This New Mexico Posole recipe is a hearty, flavorful pork soup or stew made with New Mexico red chiles, garlic, pork, and hominy.
New Mexico Posole
For me, there are a few places at Christmas-time that I crave being at because they scream Christmas to me. These places include Connecticut, where I grew up, any Christmas Market in Europe, and Santa Fe. Each place is unique and dear to my heart, and each place has its own Christmas flair that is uniquely its own.
Years ago, I finished my BA in Elementary Education at the University of New Mexico and then stayed and taught middle school history for a few years. Santa Fe was 45 minutes from where I lived, and I loved going there are often as I could.
It’s such a beautiful, unique place and has its very own authentic way of celebrating Christmas. Everything from pathways illuminated by luminaries, chile ristras (chile pepper wreaths), and delicious food like this New Mexico Posole recipe!
When I was teaching middle school in New Mexico, every year right before Christmas break, the PTO would put on a traditional New Mexican feast for the teachers. This is a lunch that I looked forward to every year.
On the menu would be New Mexico-style Enchiladas, Tamales, Biscochitos, and this New Mexico Pozole recipe!
Pork Posole is generally served at the pueblos at Saint’s Day feasts and Christmas and New year’s gatherings across New Mexico.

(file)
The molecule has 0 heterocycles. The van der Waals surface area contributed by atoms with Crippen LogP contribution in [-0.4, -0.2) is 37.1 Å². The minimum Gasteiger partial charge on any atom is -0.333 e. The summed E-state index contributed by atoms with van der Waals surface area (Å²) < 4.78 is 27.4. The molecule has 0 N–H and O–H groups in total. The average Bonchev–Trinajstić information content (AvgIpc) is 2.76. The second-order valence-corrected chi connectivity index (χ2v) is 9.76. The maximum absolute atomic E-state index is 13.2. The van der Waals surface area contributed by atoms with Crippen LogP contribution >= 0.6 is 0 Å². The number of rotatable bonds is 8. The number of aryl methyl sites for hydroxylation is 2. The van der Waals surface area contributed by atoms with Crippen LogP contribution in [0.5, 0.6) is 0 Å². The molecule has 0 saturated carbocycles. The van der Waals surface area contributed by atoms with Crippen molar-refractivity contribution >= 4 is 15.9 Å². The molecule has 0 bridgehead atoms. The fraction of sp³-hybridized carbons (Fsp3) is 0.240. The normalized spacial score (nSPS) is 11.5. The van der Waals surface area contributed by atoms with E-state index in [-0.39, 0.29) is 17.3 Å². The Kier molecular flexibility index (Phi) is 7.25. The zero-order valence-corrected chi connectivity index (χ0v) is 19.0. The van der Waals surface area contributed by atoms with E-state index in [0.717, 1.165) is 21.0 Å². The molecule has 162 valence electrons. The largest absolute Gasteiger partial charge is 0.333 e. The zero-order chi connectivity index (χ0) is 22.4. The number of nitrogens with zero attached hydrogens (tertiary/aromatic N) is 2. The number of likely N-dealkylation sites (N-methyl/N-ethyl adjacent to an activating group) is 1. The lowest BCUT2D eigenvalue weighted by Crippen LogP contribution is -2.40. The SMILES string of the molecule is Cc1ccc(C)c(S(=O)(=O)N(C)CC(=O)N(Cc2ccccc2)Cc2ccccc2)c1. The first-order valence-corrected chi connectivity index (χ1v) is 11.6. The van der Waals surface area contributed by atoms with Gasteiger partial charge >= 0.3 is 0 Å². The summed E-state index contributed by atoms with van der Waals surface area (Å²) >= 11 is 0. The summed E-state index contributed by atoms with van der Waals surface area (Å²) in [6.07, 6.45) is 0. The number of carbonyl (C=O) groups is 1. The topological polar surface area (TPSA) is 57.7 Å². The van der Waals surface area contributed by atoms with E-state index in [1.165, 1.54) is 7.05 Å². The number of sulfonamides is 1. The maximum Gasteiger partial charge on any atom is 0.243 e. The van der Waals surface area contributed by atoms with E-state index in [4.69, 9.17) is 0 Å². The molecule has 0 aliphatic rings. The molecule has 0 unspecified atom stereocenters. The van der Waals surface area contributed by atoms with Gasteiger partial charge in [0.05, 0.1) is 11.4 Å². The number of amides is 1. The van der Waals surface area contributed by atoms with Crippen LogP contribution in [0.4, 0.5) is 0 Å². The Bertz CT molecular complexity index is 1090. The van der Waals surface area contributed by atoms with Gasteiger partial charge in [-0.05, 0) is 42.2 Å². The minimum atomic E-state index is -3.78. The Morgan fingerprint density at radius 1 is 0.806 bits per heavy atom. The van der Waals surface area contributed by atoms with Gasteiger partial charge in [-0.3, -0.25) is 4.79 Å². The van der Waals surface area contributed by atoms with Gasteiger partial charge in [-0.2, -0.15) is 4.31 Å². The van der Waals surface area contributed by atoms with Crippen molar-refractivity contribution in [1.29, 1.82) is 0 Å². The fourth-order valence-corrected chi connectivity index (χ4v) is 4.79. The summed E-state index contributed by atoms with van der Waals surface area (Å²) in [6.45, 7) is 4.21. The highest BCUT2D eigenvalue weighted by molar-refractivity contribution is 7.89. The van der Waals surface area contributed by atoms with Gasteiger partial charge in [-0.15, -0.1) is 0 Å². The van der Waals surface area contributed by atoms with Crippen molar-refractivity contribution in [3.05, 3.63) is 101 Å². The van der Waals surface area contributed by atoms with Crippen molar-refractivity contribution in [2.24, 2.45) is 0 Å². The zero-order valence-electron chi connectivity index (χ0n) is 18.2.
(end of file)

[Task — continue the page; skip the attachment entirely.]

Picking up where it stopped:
Common Pozole Questions Answered:
Is it Pozole or Posole?
Either! It’s typically spelled Pozole in Mexico and Posole in border states like New Mexico and Texas.
How do you pronounce Pozole?
You pronounce it, “po-zo-le.”
What does Posole mean?
Posole directly translates from Spanish to English as hominy. It’s basically “stew of maize kernels,” maize kernels being hominy.
Where does Pozole come from?
It originates from the ancient Aztecs that lived in what is today Southern Mexico and Central America. The people in this region spoke Nahuatl, and about 1.7 million people in central Mexico still speak this language today. Posole came to the New Mexico region when
What is in Posole?
Posole is made with hominy, pork, chile peppers, spices, garlic and garnished with shredded cabbage, radishes, avocados, onion, and lime wedges. Basically, it’s the stuff my spicy Christmas dreams are made of!
What toppings do you put on Posole?
Traditional red Posole is usually served with shredded cabbage, sliced radishes, diced avocados, diced white onion, and lime wedges. I’ve even seen it served with sour cream, too. I’ve also seen it served with fresh, homemade corn and flour tortillas for dipping into the soup—SO good!
Is Pozole healthy?
Um, not exactly. Not gonna lie; you’ll have some fat from the pork that pools on the soup. You can easily remove it with a fat separator if it’s not your thing. But it’s a once-a-year type of recipe, so I indulge!
Is white hominy healthy?
Yes! It’s low in calories, fat, and sugar and high in fiber.
Canned or dried hominy?
Well, in traditional Posole recipes that date back to the Aztecs, you use dried hominy that is soaked in mineral lime to remove the hominy’s outer skin and to achieve this soup’s authentic flavor. Unfortunately, I live in Japan right now, and I can’t get dried hominy or mineral lime to ship to me, so canned hominy it is!
Pozole enthusiasts, please don’t skewer me for using canned hominy! I promise once I get back to the states, I’ll experiment and test this recipe using dried hominy and mineral lime and post the results here! XO